Liechtenstein

Liechtenstein

Liechtenstein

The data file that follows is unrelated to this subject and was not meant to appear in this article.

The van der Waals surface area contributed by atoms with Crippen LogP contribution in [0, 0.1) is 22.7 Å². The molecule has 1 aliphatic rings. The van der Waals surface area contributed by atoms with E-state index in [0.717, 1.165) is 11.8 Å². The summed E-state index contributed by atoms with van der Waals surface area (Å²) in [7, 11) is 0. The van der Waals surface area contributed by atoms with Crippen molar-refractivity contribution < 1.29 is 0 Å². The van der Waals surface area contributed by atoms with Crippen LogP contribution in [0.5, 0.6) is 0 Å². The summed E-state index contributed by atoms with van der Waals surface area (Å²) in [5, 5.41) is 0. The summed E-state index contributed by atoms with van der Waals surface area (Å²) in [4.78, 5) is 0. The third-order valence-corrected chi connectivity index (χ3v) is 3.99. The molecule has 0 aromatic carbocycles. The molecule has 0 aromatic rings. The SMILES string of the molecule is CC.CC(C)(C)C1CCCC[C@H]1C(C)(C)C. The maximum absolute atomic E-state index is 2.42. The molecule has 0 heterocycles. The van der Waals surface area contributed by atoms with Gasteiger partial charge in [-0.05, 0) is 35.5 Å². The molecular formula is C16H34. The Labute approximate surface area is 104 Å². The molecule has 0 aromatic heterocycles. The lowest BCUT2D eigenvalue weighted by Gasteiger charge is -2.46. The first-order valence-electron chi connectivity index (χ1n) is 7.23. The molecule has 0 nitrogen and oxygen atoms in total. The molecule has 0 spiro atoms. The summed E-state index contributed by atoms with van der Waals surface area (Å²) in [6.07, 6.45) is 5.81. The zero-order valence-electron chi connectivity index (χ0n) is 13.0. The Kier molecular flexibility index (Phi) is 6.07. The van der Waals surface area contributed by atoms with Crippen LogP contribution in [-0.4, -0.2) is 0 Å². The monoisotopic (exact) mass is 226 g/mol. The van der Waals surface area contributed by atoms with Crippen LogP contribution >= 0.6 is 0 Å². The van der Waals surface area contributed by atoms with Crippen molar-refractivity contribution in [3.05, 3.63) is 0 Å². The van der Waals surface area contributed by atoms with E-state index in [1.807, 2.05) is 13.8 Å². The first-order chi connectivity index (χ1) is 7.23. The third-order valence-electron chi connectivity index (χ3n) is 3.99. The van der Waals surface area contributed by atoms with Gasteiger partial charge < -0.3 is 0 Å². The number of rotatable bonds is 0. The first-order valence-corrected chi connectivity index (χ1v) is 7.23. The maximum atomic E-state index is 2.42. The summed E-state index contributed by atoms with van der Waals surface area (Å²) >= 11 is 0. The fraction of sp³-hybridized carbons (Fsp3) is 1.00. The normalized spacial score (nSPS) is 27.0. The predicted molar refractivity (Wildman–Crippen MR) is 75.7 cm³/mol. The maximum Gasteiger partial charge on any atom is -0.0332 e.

Liechtenstein [lɪçtn̩ˌʃtaɪ̯n] (officially the Principality of Liechtenstein; liechtensteinerisch: Förschtatum Liachtaschta, Füarstatum Liachtastoo, For Tatum Liachtastei) is a principality and landlocked country in the Alps in Central Europe. The sixth smallest country in the world has a constitutional hereditary monarchy on a democratic and parliamentary basis. The house Liechtenstein, the Reigning Prince. Sovereignty is divided into Liechtenstein equally between prince and people. The Alpine Rhine forms the west, the boundary between the Alpine countries Liechtenstein and Switzerland; in the East the principality bordering Austria. The state is divided into two constituencies and eleven municipalities. The capital and royal residence is Vaduz. The area's largest town is Triesenberg and the most populous town is Schaan. The highly cultured north (Unterland) and the less cultivated south (Oberland) characterize the landscape of the principality. Liechtenstein, with about 37,500 inhabitants, is the smallest state in the German language. German is the official and also the national language. The proportion of foreigners is just under 34 percent. The principality belonged to the Holy Roman Empire of the German nation, the Confederation of the Rhine and the German Confederation. In August 1806, became independent and is subject to administrative and economic ties since 1923 and a customs treaty with neighboring Switzerland. Liechtenstein is a member of the United Nations (UN) and the European Economic Area (EEA), heard, like Switzerland, not the European Union (EU) on. The state was known as a tax haven. The Liechtenstein tax affair and offshore leaks have contributed to Liechtenstein in November 2013 international agreement to prevent tax evasion ( "OECD / Council of Europe Convention") signed.